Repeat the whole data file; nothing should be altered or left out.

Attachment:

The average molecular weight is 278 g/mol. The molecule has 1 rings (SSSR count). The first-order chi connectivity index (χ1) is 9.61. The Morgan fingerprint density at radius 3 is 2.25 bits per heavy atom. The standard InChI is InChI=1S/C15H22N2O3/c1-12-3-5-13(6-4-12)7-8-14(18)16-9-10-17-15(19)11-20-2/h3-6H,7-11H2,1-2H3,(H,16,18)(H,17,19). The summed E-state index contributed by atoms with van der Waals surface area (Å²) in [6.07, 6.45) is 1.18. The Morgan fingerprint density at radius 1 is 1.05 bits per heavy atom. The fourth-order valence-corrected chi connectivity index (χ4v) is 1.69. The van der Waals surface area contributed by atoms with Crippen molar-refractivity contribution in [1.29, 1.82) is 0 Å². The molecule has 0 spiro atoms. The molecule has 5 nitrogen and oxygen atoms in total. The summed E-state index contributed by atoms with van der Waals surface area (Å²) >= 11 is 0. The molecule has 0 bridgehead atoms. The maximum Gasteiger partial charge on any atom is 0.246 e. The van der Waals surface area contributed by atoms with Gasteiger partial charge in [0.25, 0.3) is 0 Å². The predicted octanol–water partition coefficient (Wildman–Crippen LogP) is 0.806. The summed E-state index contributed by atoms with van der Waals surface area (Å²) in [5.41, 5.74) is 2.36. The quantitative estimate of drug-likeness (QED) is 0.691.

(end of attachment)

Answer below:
The average molecular weight is 278 g/mol. The molecule has 1 rings (SSSR count). The first-order chi connectivity index (χ1) is 9.61. The Morgan fingerprint density at radius 3 is 2.25 bits per heavy atom. The standard InChI is InChI=1S/C15H22N2O3/c1-12-3-5-13(6-4-12)7-8-14(18)16-9-10-17-15(19)11-20-2/h3-6H,7-11H2,1-2H3,(H,16,18)(H,17,19). The summed E-state index contributed by atoms with van der Waals surface area (Å²) in [6.07, 6.45) is 1.18. The Morgan fingerprint density at radius 1 is 1.05 bits per heavy atom. The fourth-order valence-corrected chi connectivity index (χ4v) is 1.69. The van der Waals surface area contributed by atoms with Crippen molar-refractivity contribution in [1.29, 1.82) is 0 Å². The molecule has 0 spiro atoms. The molecule has 5 nitrogen and oxygen atoms in total. The summed E-state index contributed by atoms with van der Waals surface area (Å²) >= 11 is 0. The molecule has 0 bridgehead atoms. The maximum Gasteiger partial charge on any atom is 0.246 e. The van der Waals surface area contributed by atoms with Gasteiger partial charge in [0.25, 0.3) is 0 Å². The predicted octanol–water partition coefficient (Wildman–Crippen LogP) is 0.806. The summed E-state index contributed by atoms with van der Waals surface area (Å²) in [5.41, 5.74) is 2.36. The quantitative estimate of drug-likeness (QED) is 0.691.